Worship, Gottesdienst, Cultus Dei, by James L. Brauer

Interest in worship, particularly among confessional Lutherans, continues to grow. Dr. James L. Brauer, professor and chairman of practical theology and dean of the chapel at Concordia Seminary, St. Louis, offers a tool to aid in this engagingly dialogical conversation. In nine quotation-filled chapters, covering a variety of related topics, Brauer compiled pertinent phrases related to worship from the German and/or Latin texts of the Book of Concord in their somewhat larger contexts.

Noting the continuing value of our Lutheran confessional writings, Brauer shows how the Gospel focus of these documents provides the scriptural foundation for Christian worship (Gottesdienst in German, cultus dei in Latin). Drawing very heavily upon a handful of secondary studies of the history and tradition of worship (Catella, Fink, and White), Brauer introduces the theology and practice of Lutheran worship. He concludes: “Only when worship follows God’s commands and suits his way of creating faith and producing fruits of faith can it be true spiritual worship—Gottesdienst—cultus Dei” (29).

Sacramental worship is a key to understanding Lutheran worship. This is immediately evident by the fact that, after the two initial chapters which deal with the topics of “Worship” and “Word,” the next three chapters are on “Baptism,” “The Lord’s Supper,” and “Absolution,” followed by the confessional perspective on “Praise” and “Rites and Ceremonies.” These chapters provide the basic structure of the book.

Insights into contemporary worship issues are provided in the chapter on “Rites and Ceremonies.” Especially insightful are answers to the editorial question, “How should Christians handle their liberty in matters of rites and ceremonies that are neither commanded nor forbidden by God?” (276-286). Brauer then returns to the category of “rites and ceremonies” in his final chapter, where he concludes a discussion about “tradition” (298) which he raised at the very beginning of his book (5-6).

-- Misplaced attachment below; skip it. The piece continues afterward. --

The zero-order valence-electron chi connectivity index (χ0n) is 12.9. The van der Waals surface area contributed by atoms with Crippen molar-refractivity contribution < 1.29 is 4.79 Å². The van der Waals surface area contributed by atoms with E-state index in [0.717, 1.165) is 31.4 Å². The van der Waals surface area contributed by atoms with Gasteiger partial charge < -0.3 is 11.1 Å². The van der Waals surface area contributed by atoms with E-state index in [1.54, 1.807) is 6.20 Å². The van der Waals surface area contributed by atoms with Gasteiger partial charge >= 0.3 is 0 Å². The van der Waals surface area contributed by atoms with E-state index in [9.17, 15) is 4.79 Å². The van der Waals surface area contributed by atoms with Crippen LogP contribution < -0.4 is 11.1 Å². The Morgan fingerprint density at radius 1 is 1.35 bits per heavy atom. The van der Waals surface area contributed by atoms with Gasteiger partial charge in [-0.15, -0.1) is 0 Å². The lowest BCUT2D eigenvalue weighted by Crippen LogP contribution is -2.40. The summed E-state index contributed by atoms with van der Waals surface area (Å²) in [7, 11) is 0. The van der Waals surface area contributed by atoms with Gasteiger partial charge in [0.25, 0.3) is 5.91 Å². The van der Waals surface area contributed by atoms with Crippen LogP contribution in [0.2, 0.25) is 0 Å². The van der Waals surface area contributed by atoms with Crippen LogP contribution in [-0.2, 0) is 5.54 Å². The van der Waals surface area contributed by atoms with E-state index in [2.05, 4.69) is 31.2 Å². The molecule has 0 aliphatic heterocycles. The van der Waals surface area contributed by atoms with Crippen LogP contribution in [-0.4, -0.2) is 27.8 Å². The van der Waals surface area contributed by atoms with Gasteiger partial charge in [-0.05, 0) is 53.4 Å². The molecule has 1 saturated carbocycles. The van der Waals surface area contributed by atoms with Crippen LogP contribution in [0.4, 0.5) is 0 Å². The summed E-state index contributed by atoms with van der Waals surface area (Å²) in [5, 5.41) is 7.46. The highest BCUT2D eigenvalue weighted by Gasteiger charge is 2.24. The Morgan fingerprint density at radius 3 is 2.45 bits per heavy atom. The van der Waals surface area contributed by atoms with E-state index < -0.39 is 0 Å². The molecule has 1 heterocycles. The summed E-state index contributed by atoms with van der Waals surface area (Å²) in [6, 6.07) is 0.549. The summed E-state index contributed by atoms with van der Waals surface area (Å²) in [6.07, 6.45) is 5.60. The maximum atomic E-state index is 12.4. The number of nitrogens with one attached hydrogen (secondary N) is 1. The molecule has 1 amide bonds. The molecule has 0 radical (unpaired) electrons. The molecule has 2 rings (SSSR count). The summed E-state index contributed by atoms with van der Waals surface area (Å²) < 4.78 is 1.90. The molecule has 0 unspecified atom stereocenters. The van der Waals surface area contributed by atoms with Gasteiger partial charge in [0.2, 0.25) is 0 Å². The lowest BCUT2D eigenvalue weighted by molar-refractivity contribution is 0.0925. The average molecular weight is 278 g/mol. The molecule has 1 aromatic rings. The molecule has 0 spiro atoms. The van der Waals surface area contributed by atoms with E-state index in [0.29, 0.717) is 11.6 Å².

Particularly helpful are the summaries within and a synopsis at the end of each chapter. Such précis give novice readers an opportunity to draw some meaning to the organization of the quotations. Although a rationale for occasionally only citing single words (e.g. #159 sacrificium and ministerium in Ap XXIV) and at other times providing longer quotations (e.g. #822 from FCSD X) is never made clear, providing selected portions of the Latin and German texts allows a scholarly appearance to this collection. In the final chapter, “Conclusion,” three central concepts are offered by which worship can be evaluated—worship is a spiritual activity of God’s people, the Spirit works through the means of grace, and rites and ceremonies contribute to good order through proper use in the public ministry.

In spite of the benefits of this resource, a few inadequacies are evident. No clearly defined basis nor scholarly support for several of translation interpretations called “textual notes” (7) are given (e.g. #808), although Brauer maintains that skilled readers of Latin or German can conduct their own “deeper exploration” (7). Evidence of broader scholarly corroboration could be supplied through a Bibliography reflecting recent research. Editorially, the “Textual Overview and Table of Cross-References” (31-40) would be better placed at the end of the book and methodological information in the last chapter at the beginning. Finally, the arbitrary numbering of passages “for easy reference” (6) gives an aura of authority with uncertain benefits.

Debates over worship issues will continue, but Brauer’s assiduously prepared resource encourages individuals interested in the confessional understanding of worship to pursue further analysis. While not replacing the Confessions, Brauer avers that his study could be “a tool for pastors and students of the Lutheran Confessions who wish to review and explore what was said, how it was said, and how the confessors argued their points.” (6)

Timothy Maschke
Mequon, WI





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